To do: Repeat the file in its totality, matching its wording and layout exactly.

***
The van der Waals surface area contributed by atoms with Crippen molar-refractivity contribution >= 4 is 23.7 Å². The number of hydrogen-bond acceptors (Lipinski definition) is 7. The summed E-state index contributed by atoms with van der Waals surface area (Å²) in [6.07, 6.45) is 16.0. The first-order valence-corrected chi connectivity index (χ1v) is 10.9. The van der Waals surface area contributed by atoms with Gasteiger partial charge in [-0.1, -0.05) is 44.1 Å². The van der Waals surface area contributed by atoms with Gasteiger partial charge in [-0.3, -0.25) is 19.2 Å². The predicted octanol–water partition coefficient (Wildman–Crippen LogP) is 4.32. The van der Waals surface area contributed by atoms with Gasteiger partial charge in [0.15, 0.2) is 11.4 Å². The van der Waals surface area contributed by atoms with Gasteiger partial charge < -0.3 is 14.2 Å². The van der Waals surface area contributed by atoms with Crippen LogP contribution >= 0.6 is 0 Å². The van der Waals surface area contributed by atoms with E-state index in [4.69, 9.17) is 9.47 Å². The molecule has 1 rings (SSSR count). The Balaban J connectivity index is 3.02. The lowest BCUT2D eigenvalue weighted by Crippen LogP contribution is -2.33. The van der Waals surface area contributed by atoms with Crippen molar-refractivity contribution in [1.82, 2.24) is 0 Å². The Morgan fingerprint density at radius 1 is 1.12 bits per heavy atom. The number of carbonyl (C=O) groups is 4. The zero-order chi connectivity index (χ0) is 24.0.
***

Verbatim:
The van der Waals surface area contributed by atoms with Crippen molar-refractivity contribution >= 4 is 23.7 Å². The number of hydrogen-bond acceptors (Lipinski definition) is 7. The summed E-state index contributed by atoms with van der Waals surface area (Å²) in [6.07, 6.45) is 16.0. The first-order valence-corrected chi connectivity index (χ1v) is 10.9. The van der Waals surface area contributed by atoms with Gasteiger partial charge in [-0.1, -0.05) is 44.1 Å². The van der Waals surface area contributed by atoms with Gasteiger partial charge in [-0.3, -0.25) is 19.2 Å². The predicted octanol–water partition coefficient (Wildman–Crippen LogP) is 4.32. The van der Waals surface area contributed by atoms with Gasteiger partial charge in [0.15, 0.2) is 11.4 Å². The van der Waals surface area contributed by atoms with Gasteiger partial charge < -0.3 is 14.2 Å². The van der Waals surface area contributed by atoms with Crippen LogP contribution >= 0.6 is 0 Å². The van der Waals surface area contributed by atoms with E-state index in [4.69, 9.17) is 9.47 Å². The molecule has 1 rings (SSSR count). The Balaban J connectivity index is 3.02. The lowest BCUT2D eigenvalue weighted by Crippen LogP contribution is -2.33. The van der Waals surface area contributed by atoms with Crippen molar-refractivity contribution in [1.82, 2.24) is 0 Å². The Morgan fingerprint density at radius 1 is 1.12 bits per heavy atom. The number of carbonyl (C=O) groups is 4. The zero-order chi connectivity index (χ0) is 24.0.